I had first visited Harringworth over Easter 2009, on a four day mini tour of the area. Apart from Easter Monday, which was gloriously sunny, the rest of the time spent there was in poor lighting, fog and drizzle. My visit to Harringworth on the Saturday morning was damp and miserable, and I promised myself a re-visit at some point. The re-visit came on a sunny morning at the end of May 2010.
Those who know me will know of my love of nature. I cycle to many of these churches when other forms of transport are available as I love being out in the country, with the sun on my back. Whilst I was out a Red Kite followed me for about half a mile, flying quite low. Gorgeous, and part of the joy of being out.
Things got better! On reaching Harringworth a peacock was walking slowly across the main road, in front of the 14th century village cross, oblivious to the traffic that was going by. He condescended to have his photograph taken a few times, jumped on to a wall and gave me a look of disdain before jumping down in to a garden. Peacocks do disdain wonderfully!
With due respect to the delightful village of Harringworth, this village is mostly famed for its viaduct. This was built between 1877 and 1879, and more than 20 million bricks were used in its construction, all of which were made on site. It is 1,275 yards long (or 1.66 km in new money) and has 82 arches, each having a 40 foot span. Spectacular. A few trains still go across it. With my fear of heights I will not be on one of them!
To the north west of Harringworth is the neighbouring village of Seaton. A steep hill connects the two villages, and the high ground provides an idea opportunity to get some long distance shots of viaduct and church together.
The earliest parts of the church here date from the late 12th century, with other parts dating from the 13th and 14th centuries. The church was restored in 1891. The heavily buttressed three stage west tower dates from the late 12th century, with the broache spire on top dating from the 14th century. Some very badly weathered gargoyles surround the spire, with at least one sticking out it's tongue in medieval gesture of insult.
According to North's Victorian study of church bells in Northamptonshire there were five bells hanging, plus an ancient hand bell. Three of the bells were made by Thomas Mears and Son of London in 1805. One was made by Eayres of Kettering in 1755. The other bell is dated 1603 with Latin inscription but no makers name. North attributes this bell to Tobias Norris I of the Stamford bellfoundry. This would have been one of the very eariest bells made by Tobias, possibly made whilst he was still in his teens.
A quick check on the National Church Bell Database suggests that this bell was re-cast by Mears and Stainbank in 1913, with another bell being added by them in the same year, with six bells hanging at this time.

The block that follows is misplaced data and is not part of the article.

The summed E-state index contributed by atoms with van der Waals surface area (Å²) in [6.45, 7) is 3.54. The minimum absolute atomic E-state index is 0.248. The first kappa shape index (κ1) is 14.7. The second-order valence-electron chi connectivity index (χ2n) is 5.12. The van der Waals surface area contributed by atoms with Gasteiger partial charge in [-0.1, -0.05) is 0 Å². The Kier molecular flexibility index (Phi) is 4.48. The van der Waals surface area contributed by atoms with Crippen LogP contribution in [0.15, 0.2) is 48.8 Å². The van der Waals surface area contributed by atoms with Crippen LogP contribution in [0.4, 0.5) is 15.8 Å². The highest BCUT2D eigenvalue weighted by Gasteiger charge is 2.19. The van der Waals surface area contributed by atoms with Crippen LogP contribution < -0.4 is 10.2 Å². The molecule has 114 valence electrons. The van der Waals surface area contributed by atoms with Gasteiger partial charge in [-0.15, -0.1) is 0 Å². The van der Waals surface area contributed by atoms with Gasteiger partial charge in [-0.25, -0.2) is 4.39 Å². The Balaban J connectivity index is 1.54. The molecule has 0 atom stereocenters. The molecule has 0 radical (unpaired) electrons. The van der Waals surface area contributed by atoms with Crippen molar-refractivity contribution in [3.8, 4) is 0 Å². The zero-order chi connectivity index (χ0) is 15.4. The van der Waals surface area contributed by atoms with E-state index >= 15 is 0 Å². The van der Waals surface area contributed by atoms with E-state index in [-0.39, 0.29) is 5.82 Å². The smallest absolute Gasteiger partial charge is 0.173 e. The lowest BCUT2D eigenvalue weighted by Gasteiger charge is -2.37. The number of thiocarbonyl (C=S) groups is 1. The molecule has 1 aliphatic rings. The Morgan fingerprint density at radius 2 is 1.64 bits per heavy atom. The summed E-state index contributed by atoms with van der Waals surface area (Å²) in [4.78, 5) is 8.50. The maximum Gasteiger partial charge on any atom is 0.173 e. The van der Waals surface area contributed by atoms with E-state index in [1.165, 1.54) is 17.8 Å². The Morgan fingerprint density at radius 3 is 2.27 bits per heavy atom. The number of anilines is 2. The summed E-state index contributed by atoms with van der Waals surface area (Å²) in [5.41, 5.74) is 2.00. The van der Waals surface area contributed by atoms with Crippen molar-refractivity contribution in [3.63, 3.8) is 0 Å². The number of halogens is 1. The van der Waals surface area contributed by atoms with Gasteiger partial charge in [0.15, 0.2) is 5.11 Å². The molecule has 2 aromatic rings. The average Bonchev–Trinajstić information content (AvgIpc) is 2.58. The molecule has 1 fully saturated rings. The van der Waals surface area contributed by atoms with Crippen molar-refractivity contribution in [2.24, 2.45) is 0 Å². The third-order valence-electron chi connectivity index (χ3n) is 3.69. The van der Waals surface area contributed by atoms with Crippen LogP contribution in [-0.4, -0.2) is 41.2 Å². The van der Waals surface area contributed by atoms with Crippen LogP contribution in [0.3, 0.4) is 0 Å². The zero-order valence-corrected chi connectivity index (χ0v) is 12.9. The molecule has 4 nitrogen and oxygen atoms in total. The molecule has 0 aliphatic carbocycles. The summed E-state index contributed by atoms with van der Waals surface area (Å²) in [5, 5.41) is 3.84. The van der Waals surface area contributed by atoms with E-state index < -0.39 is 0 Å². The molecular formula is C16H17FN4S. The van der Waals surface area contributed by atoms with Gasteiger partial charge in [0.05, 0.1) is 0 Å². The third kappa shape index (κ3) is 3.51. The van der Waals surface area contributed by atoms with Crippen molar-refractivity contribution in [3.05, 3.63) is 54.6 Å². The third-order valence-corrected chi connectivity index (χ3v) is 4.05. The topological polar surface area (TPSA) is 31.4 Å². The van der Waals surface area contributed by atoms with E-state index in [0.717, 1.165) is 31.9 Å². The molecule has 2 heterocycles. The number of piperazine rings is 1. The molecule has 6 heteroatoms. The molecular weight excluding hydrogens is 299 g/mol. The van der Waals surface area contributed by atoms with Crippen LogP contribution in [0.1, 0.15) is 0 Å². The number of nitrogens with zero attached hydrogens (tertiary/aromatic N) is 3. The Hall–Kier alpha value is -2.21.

The real history here is in the small handbell though. The inscription indicates that the bell was a gift from Philip, Bishop of Lincoln. This would have been Philip de Repingdon, who was Bishop of Lincoln from 1405 - 1420. The National Church Bell Database attributes this hand bell as being cast by Johannes De Colsale, a founder from Leicester or Nottingham, and dated at circa 1410.
This church is kept open and welcoming. Inside, and my eye was caught by a few fragments of medieval stained glass, which were lovely to see. The north aisle is elevated and is the Tyron family vault. The Tyron family were major landowners in the area for many years, and their vault houses some fabulously carved pieces of work.
The pulpit here dates from 1605 and originally came from Barrowden in Leicestershire. The font is square and is supported by five shafts. It has trefoil designs carved in to the sides. Close by three ancient looking pieces of carved stonework sit in a corner at the west end of the church.
The church grounds are well maintained and some of the trees were in bloom on this late Spring morning. It looked, smelled and sounded lovely. I always like to hear the gentle droning of the bees as they go about their work. Not sure about the raucous braying of a seemingly annoyed donkey coming from nearby though!
There are some very beautifully carved gravestones to be found here. Most of these are to be found leaning up against the wall on the south side of the church grounds. In their day, some of these would have been work of the very highest quality. An open stone coffin sits in an isolated corner of the churchyard. This coffin is simply huge, and was perhaps made for a double burial. Close by an angel kneels in prayer.
As mentioned earlier, gargoyles surround the spire and these have, to be truthful, seen better days. When I was taking photographs of the spire a lady came out of the church and asked me if I was taking pictures of the greenery! True enough, most of the gargoyles had greenery growing out of them
I spent an enjoyable time here before heading up the hill to Seaton to take some long range shots from high ground. Then headed back towards Laxton, then on to Blatherwycke as I started to head towards home.
This is a lovely part of the UK. In truth, it is one of my most favourite areas within the whole catchment area of this site. Highly reccomended for a visit if you are in the area....but if you are on cycle, just be aware that it is a tad on the hilly side!